“Passive Ownership and the Securities Lending Market” by Dr. Daniel Schmidt
Dr. Daniel Schmidt
Associate Professor of Finance
HEC School of Management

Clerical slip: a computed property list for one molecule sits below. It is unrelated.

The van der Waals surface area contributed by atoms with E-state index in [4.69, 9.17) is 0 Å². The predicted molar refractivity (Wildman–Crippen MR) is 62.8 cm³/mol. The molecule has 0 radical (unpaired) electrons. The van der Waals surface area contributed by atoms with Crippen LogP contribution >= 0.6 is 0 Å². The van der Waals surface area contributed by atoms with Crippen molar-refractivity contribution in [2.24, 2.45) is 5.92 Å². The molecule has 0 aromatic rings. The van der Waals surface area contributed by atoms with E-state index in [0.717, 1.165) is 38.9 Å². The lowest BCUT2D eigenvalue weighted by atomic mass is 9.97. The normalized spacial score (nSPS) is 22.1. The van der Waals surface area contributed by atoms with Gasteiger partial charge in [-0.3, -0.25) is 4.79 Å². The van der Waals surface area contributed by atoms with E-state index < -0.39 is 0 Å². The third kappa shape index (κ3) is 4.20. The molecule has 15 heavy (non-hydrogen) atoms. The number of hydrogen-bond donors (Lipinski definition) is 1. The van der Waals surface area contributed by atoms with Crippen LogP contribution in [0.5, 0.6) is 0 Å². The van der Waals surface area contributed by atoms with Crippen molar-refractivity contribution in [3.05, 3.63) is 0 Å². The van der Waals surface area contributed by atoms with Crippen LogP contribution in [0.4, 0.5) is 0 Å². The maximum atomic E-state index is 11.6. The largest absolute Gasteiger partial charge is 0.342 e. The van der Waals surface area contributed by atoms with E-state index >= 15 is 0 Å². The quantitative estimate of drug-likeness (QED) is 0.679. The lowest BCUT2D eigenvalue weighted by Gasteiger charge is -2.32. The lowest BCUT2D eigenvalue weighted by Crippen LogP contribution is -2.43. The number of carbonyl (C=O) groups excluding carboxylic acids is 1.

We exploit quasi-exogenous variation in passive ownership around the Russell 1000/2000 cutoff to explore the causal effects of passive ownership on the securities lending market. We find that passive ownership causes an increase in lendable supply and short interest, while lending fees remain largely unchanged. Interestingly, the utilization ratio—i.e., the ratio of short interest over lendable supply—tends to go up, implying that shorting demand increases by more than what can be justified by a pure surge in lendable supply. We argue that this additional shorting demand results from an increase in the quality of lending supply as passive funds are less likely to recall stock loans. We show that, in line with this argument, the average maturity of stock loans increases and the likelihood of delivery failures decreases with higher passive ownership. Finally, we document that the additional shorting activity promoted by passive ownership improves information efficiency.